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Lewis Kaplan

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Lewis Kaplan
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Current Court Information:
United States District Court for the Southern District of New York
Title:   Senior Judge
Station:   New York, NY
Appointed by:   Bill Clinton
Active:   08/10/1994 - 01/31/2011
Senior:   02/01/2011 - Present
Preceded by:   Gerard Goettel
Personal History
Born:   1944
Hometown:   Staten Island, NY
Undergraduate:   University of Rochester, A.B., 1966
Law School:   Harvard Law, J.D., 1969

Lewis Kaplan is a senior judge for the United States District Court for the Southern District of New York. He joined the court in 1994 after being nominated by President Bill Clinton. Kaplan assumed senior status on February 1, 2011.

Early life and education

Born in Staten Island, New York, Kaplan graduated from Rochester with his bachelor's degree in 1966 and later graduated from Harvard Law School with his Juris Doctor in 1969.[1]

Professional career

Kaplan was a law clerk for former federal appeals Judge Edward McEntee for the United States Court of Appeals for the First Circuit from 1969 to 1970 before entering private practice in New York City until 1994.[1]

Judicial career

Southern District of New York

On the recommendation of U.S. Senator Daniel Patrick Moynihan, Kaplan was nominated to the United States District Court for the Southern District of New York by Bill Clinton on May 5, 1994, to a seat vacated by Gerard Goettel. Kaplan was confirmed by the U.S. Senate on August 9, 1994, on a majority voice vote and received commission on August 10, 1994.[1]

Notable cases

Chevron victory in Ecuadorian pollution case (2014)

     United States District Court for the Southern District of New York (Chevron Corp. v. Donziger, 1:11-cv-00691-LAK-JCF)

On March 4, 2014, Judge Kaplan ruled in favor of Chevron, an oil and natural gas company, in a case alleging that a multibillion dollar pollution judgment against it, issued by a foreign court, had been obtained through illegitimate means of fraud and corruption.[2]

In the underlying case, Judge Nicolas Zambrano of Ecuador found Chevron liable for polluting the Lago Agrio rainforest on February 14, 2011, assessing about $19 billion in damages and fines against the company. Chevron refused to pay the fines or accept responsibility for the pollution, and the company brought this case on U.S. soil, alleging that much of the evidence used to obtain judgment was fabricated by lead attorney Steven Donziger. Donziger denied the allegations, but the evidence against him detailing the fraud upon the court, up to and including bribing Judge Zambrano, was overwhelming. In an almost 500-page ruling, Judge Kaplan noted, "an innocent defendant is no more entitled to submit false evidence, to co-opt and pay off a court-appointed expert or to coerce or bribe a judge or jury than a guilty one."[2]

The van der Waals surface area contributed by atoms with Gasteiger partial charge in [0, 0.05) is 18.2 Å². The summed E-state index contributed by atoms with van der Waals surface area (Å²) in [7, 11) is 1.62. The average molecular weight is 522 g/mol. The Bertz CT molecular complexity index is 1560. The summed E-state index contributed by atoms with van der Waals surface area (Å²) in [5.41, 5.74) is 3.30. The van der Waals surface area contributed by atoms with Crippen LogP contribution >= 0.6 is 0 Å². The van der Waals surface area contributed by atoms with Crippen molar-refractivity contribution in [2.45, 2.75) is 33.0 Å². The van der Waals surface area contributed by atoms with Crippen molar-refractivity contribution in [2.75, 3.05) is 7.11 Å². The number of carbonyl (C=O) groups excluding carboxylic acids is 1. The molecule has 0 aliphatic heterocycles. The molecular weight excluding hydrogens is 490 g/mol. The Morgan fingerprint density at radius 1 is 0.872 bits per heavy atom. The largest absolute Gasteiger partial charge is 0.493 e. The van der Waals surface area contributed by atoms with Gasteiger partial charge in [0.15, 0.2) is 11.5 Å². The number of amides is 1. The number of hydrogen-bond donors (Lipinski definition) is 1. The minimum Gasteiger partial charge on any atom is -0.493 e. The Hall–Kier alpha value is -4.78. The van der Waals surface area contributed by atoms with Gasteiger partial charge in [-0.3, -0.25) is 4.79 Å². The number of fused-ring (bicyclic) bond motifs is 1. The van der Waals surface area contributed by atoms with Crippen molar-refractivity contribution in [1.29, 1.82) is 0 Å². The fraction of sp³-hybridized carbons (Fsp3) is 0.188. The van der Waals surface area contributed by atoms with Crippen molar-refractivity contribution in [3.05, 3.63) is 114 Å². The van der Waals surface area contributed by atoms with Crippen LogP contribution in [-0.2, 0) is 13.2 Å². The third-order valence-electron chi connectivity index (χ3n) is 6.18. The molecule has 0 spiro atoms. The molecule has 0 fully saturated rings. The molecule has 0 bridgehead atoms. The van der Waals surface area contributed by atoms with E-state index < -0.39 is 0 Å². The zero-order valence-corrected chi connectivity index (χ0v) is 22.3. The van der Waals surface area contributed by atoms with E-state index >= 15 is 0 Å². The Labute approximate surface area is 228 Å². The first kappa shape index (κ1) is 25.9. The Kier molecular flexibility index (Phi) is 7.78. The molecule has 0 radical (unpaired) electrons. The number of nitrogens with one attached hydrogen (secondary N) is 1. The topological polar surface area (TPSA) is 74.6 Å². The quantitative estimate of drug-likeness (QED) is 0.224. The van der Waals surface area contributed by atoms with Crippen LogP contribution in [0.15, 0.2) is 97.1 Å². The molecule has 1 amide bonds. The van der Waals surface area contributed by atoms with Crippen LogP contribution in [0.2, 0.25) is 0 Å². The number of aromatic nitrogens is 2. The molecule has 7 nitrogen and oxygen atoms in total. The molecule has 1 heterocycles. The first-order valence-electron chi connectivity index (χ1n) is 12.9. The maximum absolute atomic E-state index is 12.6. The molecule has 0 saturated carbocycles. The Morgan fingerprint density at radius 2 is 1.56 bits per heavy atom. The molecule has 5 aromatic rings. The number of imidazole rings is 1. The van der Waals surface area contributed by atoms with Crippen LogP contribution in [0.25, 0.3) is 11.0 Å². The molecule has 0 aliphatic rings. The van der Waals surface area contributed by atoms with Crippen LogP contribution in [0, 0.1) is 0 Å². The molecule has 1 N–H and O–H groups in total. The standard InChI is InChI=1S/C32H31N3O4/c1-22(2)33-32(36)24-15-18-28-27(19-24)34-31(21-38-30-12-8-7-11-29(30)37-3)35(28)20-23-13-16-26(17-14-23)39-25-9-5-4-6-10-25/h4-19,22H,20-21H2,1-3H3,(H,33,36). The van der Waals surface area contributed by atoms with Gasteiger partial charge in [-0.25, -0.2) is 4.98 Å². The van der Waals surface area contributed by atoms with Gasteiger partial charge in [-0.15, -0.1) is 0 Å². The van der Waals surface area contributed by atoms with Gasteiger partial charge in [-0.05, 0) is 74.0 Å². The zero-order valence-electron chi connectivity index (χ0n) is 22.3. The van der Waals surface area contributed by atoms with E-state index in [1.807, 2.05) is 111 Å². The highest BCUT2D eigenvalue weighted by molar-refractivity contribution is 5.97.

Judge Kaplan further noted that Donziger and his team subverted justice in their actions, writing:

Firstname is not served by inflicting injustice. The ends do not justify the means. There is no “Robin Hood” defense to illegal and wrongful conduct. And the defendants’ “this-is-the-way-it-is-done-in-Ecuador” excuses – actually a remarkable insult to the people of Ecuador – do not help them. The wrongful actions of Donziger and his Ecuadorian legal team would be offensive to the laws of any nation that aspires to the rule of law, including Ecuador.[2] [3]
Donziger pledged to appeal the ruling, calling it an "appalling decision from a deeply flawed proceeding."[2]

Gitmo detainee tried in U.S. civilian court (2009-2011)

     United States District Court for the Southern District of New York (United States, v. Ahmed Khalfan Ghailani, S10-98-cr-1023-LAK)

Judge Kaplan was the first federal judge to preside in a trial of a Guantanamo Bay detainee. On July 2, 2009, Judge Kaplan set a September 13, 2010, trial date for Ahmed Ghailani. Ghailani was charged with numerous crimes, including murder, for his involvement in the killings of 224 people and the injury of thousands more in nearly simultaneous bombings of American embassies in Tanzania and Kenya in 1998. Ghailani, a Tanzanian, was alleged to be a bomb-maker for Osama Bin Laden, though other reports stated he was a cook and bodyguard. He had been held in the facility at Guantanamo Bay since 2006. The death toll from the attacks included 12 Americans.[4]